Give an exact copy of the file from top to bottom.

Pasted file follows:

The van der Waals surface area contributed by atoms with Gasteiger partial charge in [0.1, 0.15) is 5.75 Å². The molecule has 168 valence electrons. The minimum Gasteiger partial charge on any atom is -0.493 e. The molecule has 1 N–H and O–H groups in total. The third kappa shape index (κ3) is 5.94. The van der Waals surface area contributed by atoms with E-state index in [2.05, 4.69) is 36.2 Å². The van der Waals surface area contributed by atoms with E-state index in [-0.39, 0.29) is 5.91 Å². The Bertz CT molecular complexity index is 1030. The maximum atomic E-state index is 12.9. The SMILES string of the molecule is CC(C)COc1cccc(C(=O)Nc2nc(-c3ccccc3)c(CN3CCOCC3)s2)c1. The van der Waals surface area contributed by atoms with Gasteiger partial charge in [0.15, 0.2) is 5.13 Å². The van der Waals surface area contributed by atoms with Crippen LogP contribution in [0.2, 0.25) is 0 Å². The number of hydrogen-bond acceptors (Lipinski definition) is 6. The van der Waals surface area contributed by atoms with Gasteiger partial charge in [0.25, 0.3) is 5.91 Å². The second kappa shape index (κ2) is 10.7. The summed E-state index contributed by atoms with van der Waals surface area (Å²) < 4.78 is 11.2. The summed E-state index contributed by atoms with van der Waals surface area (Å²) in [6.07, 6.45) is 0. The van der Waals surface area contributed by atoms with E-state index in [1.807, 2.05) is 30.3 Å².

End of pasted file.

The van der Waals surface area contributed by atoms with Gasteiger partial charge in [0.1, 0.15) is 5.75 Å². The molecule has 168 valence electrons. The minimum Gasteiger partial charge on any atom is -0.493 e. The molecule has 1 N–H and O–H groups in total. The third kappa shape index (κ3) is 5.94. The van der Waals surface area contributed by atoms with E-state index in [2.05, 4.69) is 36.2 Å². The van der Waals surface area contributed by atoms with E-state index in [-0.39, 0.29) is 5.91 Å². The Bertz CT molecular complexity index is 1030. The maximum atomic E-state index is 12.9. The SMILES string of the molecule is CC(C)COc1cccc(C(=O)Nc2nc(-c3ccccc3)c(CN3CCOCC3)s2)c1. The van der Waals surface area contributed by atoms with Gasteiger partial charge in [0.15, 0.2) is 5.13 Å². The van der Waals surface area contributed by atoms with Crippen LogP contribution in [0.2, 0.25) is 0 Å². The number of hydrogen-bond acceptors (Lipinski definition) is 6. The van der Waals surface area contributed by atoms with Gasteiger partial charge in [0.25, 0.3) is 5.91 Å². The second kappa shape index (κ2) is 10.7. The summed E-state index contributed by atoms with van der Waals surface area (Å²) < 4.78 is 11.2. The summed E-state index contributed by atoms with van der Waals surface area (Å²) in [6.07, 6.45) is 0. The van der Waals surface area contributed by atoms with E-state index in [1.807, 2.05) is 30.3 Å².